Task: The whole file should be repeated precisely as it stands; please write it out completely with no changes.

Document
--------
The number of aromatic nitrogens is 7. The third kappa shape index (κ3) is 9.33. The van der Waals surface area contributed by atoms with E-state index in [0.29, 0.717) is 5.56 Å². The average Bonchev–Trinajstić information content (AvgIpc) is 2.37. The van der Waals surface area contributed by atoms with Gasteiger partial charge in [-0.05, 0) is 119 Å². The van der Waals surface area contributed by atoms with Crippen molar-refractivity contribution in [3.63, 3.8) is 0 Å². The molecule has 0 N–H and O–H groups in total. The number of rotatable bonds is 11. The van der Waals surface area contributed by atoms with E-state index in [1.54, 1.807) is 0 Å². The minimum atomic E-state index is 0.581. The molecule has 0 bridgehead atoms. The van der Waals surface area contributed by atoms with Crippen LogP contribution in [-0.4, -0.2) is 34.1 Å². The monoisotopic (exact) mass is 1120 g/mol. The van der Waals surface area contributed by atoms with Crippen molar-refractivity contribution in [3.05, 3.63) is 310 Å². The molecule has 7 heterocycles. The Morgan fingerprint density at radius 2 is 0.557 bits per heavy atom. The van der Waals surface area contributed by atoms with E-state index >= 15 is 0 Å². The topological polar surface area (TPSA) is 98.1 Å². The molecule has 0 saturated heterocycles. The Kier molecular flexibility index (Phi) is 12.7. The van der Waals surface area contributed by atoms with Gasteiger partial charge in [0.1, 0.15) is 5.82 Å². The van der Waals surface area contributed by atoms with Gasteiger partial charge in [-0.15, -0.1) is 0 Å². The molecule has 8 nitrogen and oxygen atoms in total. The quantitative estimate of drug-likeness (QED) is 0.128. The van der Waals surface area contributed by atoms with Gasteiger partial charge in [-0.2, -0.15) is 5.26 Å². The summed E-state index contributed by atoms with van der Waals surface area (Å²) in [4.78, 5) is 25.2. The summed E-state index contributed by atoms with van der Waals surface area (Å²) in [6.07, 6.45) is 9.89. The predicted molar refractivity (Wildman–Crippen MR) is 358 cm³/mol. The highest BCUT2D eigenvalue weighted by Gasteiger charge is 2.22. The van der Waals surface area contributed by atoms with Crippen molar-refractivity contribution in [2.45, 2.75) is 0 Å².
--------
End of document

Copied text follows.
The number of aromatic nitrogens is 7. The third kappa shape index (κ3) is 9.33. The van der Waals surface area contributed by atoms with E-state index in [0.29, 0.717) is 5.56 Å². The average Bonchev–Trinajstić information content (AvgIpc) is 2.37. The van der Waals surface area contributed by atoms with Gasteiger partial charge in [-0.05, 0) is 119 Å². The van der Waals surface area contributed by atoms with Crippen molar-refractivity contribution in [3.63, 3.8) is 0 Å². The molecule has 0 N–H and O–H groups in total. The number of rotatable bonds is 11. The van der Waals surface area contributed by atoms with E-state index in [1.54, 1.807) is 0 Å². The minimum atomic E-state index is 0.581. The molecule has 0 bridgehead atoms. The van der Waals surface area contributed by atoms with Crippen LogP contribution in [-0.4, -0.2) is 34.1 Å². The monoisotopic (exact) mass is 1120 g/mol. The van der Waals surface area contributed by atoms with Crippen molar-refractivity contribution in [3.05, 3.63) is 310 Å². The molecule has 7 heterocycles. The Morgan fingerprint density at radius 2 is 0.557 bits per heavy atom. The van der Waals surface area contributed by atoms with E-state index >= 15 is 0 Å². The topological polar surface area (TPSA) is 98.1 Å². The molecule has 0 saturated heterocycles. The Kier molecular flexibility index (Phi) is 12.7. The van der Waals surface area contributed by atoms with Gasteiger partial charge in [0.1, 0.15) is 5.82 Å². The van der Waals surface area contributed by atoms with Gasteiger partial charge in [-0.15, -0.1) is 0 Å². The molecule has 8 nitrogen and oxygen atoms in total. The quantitative estimate of drug-likeness (QED) is 0.128. The van der Waals surface area contributed by atoms with Gasteiger partial charge in [-0.2, -0.15) is 5.26 Å². The summed E-state index contributed by atoms with van der Waals surface area (Å²) in [4.78, 5) is 25.2. The summed E-state index contributed by atoms with van der Waals surface area (Å²) in [6.07, 6.45) is 9.89. The predicted molar refractivity (Wildman–Crippen MR) is 358 cm³/mol. The highest BCUT2D eigenvalue weighted by Gasteiger charge is 2.22. The van der Waals surface area contributed by atoms with Crippen molar-refractivity contribution in [2.45, 2.75) is 0 Å².